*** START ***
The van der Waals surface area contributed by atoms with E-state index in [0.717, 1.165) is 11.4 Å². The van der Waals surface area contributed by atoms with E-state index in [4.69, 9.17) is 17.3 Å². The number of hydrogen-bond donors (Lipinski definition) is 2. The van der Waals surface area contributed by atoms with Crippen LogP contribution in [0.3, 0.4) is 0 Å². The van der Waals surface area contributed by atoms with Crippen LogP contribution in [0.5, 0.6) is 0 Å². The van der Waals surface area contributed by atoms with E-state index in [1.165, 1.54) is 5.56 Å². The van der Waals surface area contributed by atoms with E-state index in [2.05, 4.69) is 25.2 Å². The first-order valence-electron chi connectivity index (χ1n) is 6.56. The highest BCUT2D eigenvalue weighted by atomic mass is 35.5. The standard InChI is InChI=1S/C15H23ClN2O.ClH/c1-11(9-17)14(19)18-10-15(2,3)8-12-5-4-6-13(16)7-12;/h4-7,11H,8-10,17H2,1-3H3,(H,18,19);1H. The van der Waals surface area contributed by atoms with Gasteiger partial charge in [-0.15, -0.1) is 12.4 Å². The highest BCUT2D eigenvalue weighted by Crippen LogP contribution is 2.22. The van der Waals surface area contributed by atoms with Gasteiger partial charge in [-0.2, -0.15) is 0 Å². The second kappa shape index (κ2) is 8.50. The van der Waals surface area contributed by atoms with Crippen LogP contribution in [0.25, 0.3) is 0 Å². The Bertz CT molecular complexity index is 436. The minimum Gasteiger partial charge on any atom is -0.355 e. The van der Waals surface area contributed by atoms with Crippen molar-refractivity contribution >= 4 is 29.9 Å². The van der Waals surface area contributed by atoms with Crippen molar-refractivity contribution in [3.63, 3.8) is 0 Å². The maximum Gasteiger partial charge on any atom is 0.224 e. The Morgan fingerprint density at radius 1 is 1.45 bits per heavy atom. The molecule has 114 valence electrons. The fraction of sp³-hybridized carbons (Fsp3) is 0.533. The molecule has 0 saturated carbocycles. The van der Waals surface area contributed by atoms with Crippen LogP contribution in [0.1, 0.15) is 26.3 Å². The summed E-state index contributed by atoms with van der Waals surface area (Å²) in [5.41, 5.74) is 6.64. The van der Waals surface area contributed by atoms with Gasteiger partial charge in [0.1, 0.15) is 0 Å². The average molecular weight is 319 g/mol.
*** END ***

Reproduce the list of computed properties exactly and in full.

The van der Waals surface area contributed by atoms with E-state index in [0.717, 1.165) is 11.4 Å². The van der Waals surface area contributed by atoms with E-state index in [4.69, 9.17) is 17.3 Å². The number of hydrogen-bond donors (Lipinski definition) is 2. The van der Waals surface area contributed by atoms with Crippen LogP contribution in [0.3, 0.4) is 0 Å². The van der Waals surface area contributed by atoms with Crippen LogP contribution in [0.5, 0.6) is 0 Å². The van der Waals surface area contributed by atoms with E-state index in [1.165, 1.54) is 5.56 Å². The van der Waals surface area contributed by atoms with E-state index in [2.05, 4.69) is 25.2 Å². The first-order valence-electron chi connectivity index (χ1n) is 6.56. The highest BCUT2D eigenvalue weighted by atomic mass is 35.5. The standard InChI is InChI=1S/C15H23ClN2O.ClH/c1-11(9-17)14(19)18-10-15(2,3)8-12-5-4-6-13(16)7-12;/h4-7,11H,8-10,17H2,1-3H3,(H,18,19);1H. The van der Waals surface area contributed by atoms with Gasteiger partial charge in [-0.15, -0.1) is 12.4 Å². The highest BCUT2D eigenvalue weighted by Crippen LogP contribution is 2.22. The van der Waals surface area contributed by atoms with Gasteiger partial charge in [-0.2, -0.15) is 0 Å². The second kappa shape index (κ2) is 8.50. The van der Waals surface area contributed by atoms with Crippen LogP contribution in [0.25, 0.3) is 0 Å². The Bertz CT molecular complexity index is 436. The minimum Gasteiger partial charge on any atom is -0.355 e. The van der Waals surface area contributed by atoms with Crippen molar-refractivity contribution >= 4 is 29.9 Å². The van der Waals surface area contributed by atoms with Crippen molar-refractivity contribution in [3.63, 3.8) is 0 Å². The maximum Gasteiger partial charge on any atom is 0.224 e. The Morgan fingerprint density at radius 1 is 1.45 bits per heavy atom. The molecule has 114 valence electrons. The fraction of sp³-hybridized carbons (Fsp3) is 0.533. The molecule has 0 saturated carbocycles. The van der Waals surface area contributed by atoms with Crippen LogP contribution in [0.1, 0.15) is 26.3 Å². The summed E-state index contributed by atoms with van der Waals surface area (Å²) in [5.41, 5.74) is 6.64. The van der Waals surface area contributed by atoms with Gasteiger partial charge in [0.1, 0.15) is 0 Å². The average molecular weight is 319 g/mol.